Mason County Courthouse
Ludington is a city in the U.S. state of Michigan. As of the 2000 census, the city population was 8,357. It is the county seat of Mason County.
nautical theme playground
Ludington is a harbor located on Lake Michigan at the mouth of the Pere Marquette River. Many people come to Ludington in the summer for recreation, including boating and swimming on Lake Michigan, Hamlin Lake, and other smaller inland lakes, as well as hunting, fishing, and camping. Nearby are Ludington State Park, Nordhouse Dunes Wilderness Area, and Manistee National Forest. It's also the home port of the SS Badger, with daily service in the summer across Lake Michigan to Manitowoc, Wisconsin. Watching the Badger come in to port in the evening from the end of the north break wall is a favorite local pastime.
In 1675, Jacques Marquette, French missionary and explorer, died and was laid to rest here. A memorial and large iron cross mark the location.
The Spirit of Ludington
In 1845, Burr Casswell moved to the area near the mouth of the Pere Marquette River as a location for trapping and fishing. In July 1847 he brought his family to live there as well and began a small community known as Pere Marquette village. Two years later they built a two-story wood-framed house on their farm. After the organization of Mason County in 1855, the first floor of this building was converted into the county's first courthouse. Restored in 1976 by the Mason County Historical Society, the structure stands today as a part of White Pine Village, a museum consisting of several restored and replica Mason County buildings (see external links). The town was later named after the industrialist James Ludington, who owned some of the logging operations in the late 19th and early 20th centuries and also lived here. The area boom in the late 1800s was due to these sawmills and also the discovery of salt deposits.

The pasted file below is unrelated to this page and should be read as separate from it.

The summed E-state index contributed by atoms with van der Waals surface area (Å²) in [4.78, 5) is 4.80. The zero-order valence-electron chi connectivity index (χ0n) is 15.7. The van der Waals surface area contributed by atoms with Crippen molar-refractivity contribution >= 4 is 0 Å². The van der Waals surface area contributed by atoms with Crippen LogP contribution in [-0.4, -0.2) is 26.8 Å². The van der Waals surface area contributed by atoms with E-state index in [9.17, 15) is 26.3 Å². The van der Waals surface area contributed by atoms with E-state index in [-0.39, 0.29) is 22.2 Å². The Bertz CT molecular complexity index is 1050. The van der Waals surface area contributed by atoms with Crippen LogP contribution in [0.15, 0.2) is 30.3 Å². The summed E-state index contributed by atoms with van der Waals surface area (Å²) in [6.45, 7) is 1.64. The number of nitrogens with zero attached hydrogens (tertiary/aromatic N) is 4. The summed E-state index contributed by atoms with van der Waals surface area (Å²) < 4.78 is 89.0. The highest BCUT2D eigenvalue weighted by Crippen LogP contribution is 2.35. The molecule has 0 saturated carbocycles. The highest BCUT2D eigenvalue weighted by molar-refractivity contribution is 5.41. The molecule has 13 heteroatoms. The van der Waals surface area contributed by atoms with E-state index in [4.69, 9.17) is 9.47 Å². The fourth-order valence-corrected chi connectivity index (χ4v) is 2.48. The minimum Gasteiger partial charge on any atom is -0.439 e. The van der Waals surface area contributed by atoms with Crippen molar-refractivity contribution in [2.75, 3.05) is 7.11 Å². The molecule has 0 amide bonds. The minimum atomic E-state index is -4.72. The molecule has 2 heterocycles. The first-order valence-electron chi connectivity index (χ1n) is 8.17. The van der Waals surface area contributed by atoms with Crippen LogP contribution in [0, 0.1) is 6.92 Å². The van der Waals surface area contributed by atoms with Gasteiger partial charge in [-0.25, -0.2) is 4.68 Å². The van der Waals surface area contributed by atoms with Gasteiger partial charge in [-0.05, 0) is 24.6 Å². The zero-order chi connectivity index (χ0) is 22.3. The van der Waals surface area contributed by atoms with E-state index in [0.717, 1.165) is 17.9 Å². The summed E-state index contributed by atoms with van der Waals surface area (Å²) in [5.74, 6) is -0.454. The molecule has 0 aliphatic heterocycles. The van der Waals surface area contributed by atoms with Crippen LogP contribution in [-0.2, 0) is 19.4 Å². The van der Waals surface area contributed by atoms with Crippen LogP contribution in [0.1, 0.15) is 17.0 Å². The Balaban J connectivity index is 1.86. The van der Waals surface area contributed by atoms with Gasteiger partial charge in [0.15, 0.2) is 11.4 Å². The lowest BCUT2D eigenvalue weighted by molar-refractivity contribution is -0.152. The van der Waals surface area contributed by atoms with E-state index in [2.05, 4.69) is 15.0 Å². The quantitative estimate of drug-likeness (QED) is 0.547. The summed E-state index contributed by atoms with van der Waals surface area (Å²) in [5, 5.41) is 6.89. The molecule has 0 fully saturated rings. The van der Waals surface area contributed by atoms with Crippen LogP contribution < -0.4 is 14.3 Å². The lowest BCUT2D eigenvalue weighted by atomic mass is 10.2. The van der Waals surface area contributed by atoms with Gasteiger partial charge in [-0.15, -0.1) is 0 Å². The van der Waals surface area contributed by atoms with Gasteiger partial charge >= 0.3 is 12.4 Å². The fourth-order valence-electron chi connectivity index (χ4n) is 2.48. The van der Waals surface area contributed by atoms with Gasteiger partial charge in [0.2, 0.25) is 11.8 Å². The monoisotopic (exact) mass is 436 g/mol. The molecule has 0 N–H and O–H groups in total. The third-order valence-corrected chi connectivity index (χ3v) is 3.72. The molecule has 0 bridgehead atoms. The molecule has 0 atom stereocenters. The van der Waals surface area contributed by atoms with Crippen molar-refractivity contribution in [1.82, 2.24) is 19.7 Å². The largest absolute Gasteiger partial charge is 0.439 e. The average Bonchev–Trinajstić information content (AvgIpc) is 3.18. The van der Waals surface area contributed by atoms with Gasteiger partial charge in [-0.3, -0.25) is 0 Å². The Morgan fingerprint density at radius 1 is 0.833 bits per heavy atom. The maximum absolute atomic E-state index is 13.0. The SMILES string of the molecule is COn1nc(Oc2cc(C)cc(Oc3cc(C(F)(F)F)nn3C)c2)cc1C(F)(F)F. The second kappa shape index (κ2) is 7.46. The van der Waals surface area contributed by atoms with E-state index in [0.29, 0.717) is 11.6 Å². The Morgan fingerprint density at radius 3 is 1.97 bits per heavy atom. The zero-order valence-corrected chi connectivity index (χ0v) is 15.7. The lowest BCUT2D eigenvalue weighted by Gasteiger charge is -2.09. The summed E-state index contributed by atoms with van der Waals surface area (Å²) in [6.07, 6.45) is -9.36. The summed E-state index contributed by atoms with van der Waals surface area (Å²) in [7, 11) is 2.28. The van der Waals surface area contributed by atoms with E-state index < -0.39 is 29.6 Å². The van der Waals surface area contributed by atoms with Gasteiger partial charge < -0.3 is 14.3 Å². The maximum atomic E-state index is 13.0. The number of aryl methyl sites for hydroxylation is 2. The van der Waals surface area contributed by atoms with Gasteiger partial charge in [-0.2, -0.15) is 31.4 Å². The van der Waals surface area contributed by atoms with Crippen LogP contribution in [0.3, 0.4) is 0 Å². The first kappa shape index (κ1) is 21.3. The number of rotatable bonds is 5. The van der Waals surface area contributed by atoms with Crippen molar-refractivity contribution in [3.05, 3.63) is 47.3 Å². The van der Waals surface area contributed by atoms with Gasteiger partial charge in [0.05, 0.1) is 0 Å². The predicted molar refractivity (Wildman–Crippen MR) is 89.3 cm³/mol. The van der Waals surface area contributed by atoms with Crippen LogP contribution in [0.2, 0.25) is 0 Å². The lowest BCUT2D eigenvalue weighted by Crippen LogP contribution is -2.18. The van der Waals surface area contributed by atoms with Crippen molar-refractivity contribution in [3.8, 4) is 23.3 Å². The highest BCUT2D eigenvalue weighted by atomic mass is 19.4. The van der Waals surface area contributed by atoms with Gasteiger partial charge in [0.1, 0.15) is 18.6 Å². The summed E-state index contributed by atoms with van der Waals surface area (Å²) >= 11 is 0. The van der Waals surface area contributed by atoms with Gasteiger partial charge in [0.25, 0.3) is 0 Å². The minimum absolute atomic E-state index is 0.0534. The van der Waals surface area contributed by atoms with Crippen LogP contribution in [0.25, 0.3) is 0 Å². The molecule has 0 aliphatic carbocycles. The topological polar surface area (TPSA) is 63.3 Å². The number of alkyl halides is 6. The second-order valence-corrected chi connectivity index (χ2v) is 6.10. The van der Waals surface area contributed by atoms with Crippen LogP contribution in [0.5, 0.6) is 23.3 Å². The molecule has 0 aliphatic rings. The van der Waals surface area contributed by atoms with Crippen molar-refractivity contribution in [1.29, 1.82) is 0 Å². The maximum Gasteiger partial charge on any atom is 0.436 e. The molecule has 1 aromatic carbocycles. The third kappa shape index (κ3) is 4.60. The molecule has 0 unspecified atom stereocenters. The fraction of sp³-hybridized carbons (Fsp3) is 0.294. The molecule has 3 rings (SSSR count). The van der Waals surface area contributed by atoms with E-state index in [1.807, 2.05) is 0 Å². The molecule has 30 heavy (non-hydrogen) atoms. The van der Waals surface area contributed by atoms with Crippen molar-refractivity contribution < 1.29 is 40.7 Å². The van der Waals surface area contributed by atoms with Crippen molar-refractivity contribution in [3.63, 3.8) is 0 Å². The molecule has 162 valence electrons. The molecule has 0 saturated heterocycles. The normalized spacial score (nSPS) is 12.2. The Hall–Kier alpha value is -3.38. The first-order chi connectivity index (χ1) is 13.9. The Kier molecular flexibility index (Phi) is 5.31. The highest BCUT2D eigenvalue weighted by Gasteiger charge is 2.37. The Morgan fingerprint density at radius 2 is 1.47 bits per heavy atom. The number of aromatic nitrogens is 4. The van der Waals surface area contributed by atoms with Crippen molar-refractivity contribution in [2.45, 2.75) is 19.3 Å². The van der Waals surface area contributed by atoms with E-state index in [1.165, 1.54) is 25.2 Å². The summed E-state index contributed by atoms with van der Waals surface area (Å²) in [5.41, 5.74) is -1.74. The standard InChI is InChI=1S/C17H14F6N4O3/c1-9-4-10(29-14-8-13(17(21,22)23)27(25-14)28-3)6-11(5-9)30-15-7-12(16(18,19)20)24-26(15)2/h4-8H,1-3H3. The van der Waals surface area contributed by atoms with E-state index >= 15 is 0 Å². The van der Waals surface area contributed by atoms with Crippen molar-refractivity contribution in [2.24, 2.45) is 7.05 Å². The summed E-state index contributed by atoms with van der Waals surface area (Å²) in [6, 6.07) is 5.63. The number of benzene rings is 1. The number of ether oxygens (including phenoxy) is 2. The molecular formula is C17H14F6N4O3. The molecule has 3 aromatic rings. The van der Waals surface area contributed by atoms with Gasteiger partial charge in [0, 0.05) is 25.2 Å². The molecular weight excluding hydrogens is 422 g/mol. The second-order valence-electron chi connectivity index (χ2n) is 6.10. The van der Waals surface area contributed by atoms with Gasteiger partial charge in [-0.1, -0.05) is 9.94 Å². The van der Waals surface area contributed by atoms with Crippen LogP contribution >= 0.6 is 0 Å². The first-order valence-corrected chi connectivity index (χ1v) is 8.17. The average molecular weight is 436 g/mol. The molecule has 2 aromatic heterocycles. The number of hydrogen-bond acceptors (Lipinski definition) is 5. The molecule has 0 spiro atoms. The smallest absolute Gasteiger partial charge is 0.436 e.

"Put me in, Coach"
Ludington's Lumbering Era
By 1892, 162 million board feet (382,000 m³) of lumber and 52 million wood shingles had been produced by the Ludington sawmills. With all of this commerce occurring, Ludington became a major Great Lakes shipping port.
Watching the Badger come in to port in the evening from the end of the north break wall is a favorite local pastime.
Ludington Car Ferries
In 1897, the Pere Marquette Railroad constructed a fleet of ferries to continue the rail cargo across Lake Michigan to Manitowoc, Wisconsin. The fleet was also expanded to carry cars and passengers across the lake. By the mid-1950s, Ludington had become the largest car ferry port in the world. Unfortunately, due to disuse and declining industry, this fleet eventually dwindled. Currently only one car ferry, the SS Badger, makes regular trips across the lake from Ludington, one of only two lake-crossing car ferries on Lake Michigan.
Text from Wikipedia
SS Badger turning in Ludington
to meet the ferry dock to unload autos
ready to depart for Wisconsin
passing the Ludington breakwater
and the Ludington beach
the Captain watching as the SS Badger heads for Manitowoc, Wisconsin
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